Sword and Scimitar by Simon Scarrow reviewed by Ian Shone

Sword and Scimitar Simon ScarrowGreat new review by Ian Shone. Simon Scarrow’s book Sword and Scimitar takes on the little known, but historically important, Siege of Malta in 1565. Take a look at Ian’s review to see if he does a good job of it.

Not a lot of activity recently on the blog for Alt Hist, but we will rectify that soon with some more book reviews and other news. Behind the scenes we have been working hard on the next issue of Alt Hist – more news to follow soon I hope.

Enhanced by Zemanta

New Book Review and New Book Reviewer – The Sins of the Father by C. B. Hanley

Sins of the FatherAs you may know Ian Shone writes quite a few of the book reviews for the Alt Hist site, and while he is still going strong (should have another review from him soon), we have also had some other volunteers step forward to write reviews as well. The latest of these is Christopher Yates. His review of The Sins of the Father by C. B. Hanley is now live on the Alt Hist website.

If you like tales of medieval intrigue and crime then it sounds like C. B. Hanley’s book might well be of interest to you. Please go and read Chris’s review to find out more!

Enhanced by Zemanta

New Book Review: Wake of the Bloody Angel by Alex Bledsoe

The latest book review from Ian Shone has now been posted in our reviews section. If you like a fair bit of hokum and pirates then Wake of the Bloody Angel by Alex Bledsoe might well be your cup of tea!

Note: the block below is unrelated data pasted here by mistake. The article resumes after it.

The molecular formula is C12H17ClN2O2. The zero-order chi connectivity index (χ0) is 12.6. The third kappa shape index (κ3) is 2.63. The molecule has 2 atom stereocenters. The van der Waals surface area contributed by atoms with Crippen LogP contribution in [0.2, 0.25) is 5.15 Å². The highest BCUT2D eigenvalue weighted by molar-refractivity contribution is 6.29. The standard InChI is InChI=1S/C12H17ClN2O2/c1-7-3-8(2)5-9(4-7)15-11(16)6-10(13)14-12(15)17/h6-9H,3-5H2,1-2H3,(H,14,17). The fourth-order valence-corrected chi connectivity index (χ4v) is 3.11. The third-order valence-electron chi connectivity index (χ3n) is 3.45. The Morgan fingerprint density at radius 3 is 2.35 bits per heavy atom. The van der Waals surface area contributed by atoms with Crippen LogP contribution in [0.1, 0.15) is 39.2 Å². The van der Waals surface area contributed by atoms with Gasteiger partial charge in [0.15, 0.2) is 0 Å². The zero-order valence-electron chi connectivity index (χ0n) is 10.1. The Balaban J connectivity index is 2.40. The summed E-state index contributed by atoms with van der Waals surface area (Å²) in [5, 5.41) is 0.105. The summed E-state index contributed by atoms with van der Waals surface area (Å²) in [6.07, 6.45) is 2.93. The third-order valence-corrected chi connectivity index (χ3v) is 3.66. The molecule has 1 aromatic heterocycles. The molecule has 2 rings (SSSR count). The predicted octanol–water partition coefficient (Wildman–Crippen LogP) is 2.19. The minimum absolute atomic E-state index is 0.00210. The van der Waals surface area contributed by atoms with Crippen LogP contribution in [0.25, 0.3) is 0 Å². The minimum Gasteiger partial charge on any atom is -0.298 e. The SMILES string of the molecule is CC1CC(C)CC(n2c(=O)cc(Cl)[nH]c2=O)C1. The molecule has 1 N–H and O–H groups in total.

If you guiltily enjoy the likes of Ian Fleming or Robert E. Howard, then there is a good chance you’ll enjoy Wake of the Bloody Angel, and it’s the ideal book to give yourself a break if you have just finished reading something dry and heavy. Enjoyable nonsense, and nicely done.

Enhanced by Zemanta

New Book Review: The Far Side of the World by Daniel Kalla – reviewed by Ian Shone

the-far-side-of-the-skyA new book review from Ian Shone:

Coming off the last book reviewed for Alt Hist (Rebecca Cantrell’s A Game of Lies) there seems to be a certain accidental continuity with this book, which deals with a Jewish doctor’s flight from Vienna to Shanghai in the wake of the Anschluss. It’s another tense but sober story of life under the shadow of Nazism, tastefully and sincerely written, and it benefits from a similar consistency of pacing.

Read the rest of the review.

Enhanced by Zemanta

Interested in book reviewing?

If you read the Alt Hist blog regularly you will have noticed that we are publishing regular book reviews now from Ian Shone. However, so as not to overburden Ian too much, and to be able to review some more books (we’re getting quite a few sent through to us at the moment!) I would like to have a few more book reviewers for the site.

If you would be interested in volunteering to do this then please send me an email at althist.editor@gmail.com with some examples of previous book reviews, or a sample of a new book review that hasn’t been published anywhere. Also let me know what sort of books you would be interested in reviewing and how often.

We can’t offer actual payment, but you will get a free copy of the next issue of Alt Hist and also a credit in the issue.

Enhanced by Zemanta

New Book by Ian Sales reviewed by Ian Shone for Alt Hist – Adrift on the Sea of Rains

Adrift on the Sea of Rains by Ian SalesIan Shone has reviewed another new alternate history book for Alt Hist.

Ian’s latest review is of a new novel by Ian Sales called Adrift on the Sea of Rains. This novel is about the Cold War and astronauts – a combination of alternate history and hard science fiction.

Ian Shone’s review of Adrift on the Sea of Rains is in the Book Reviews section of our site.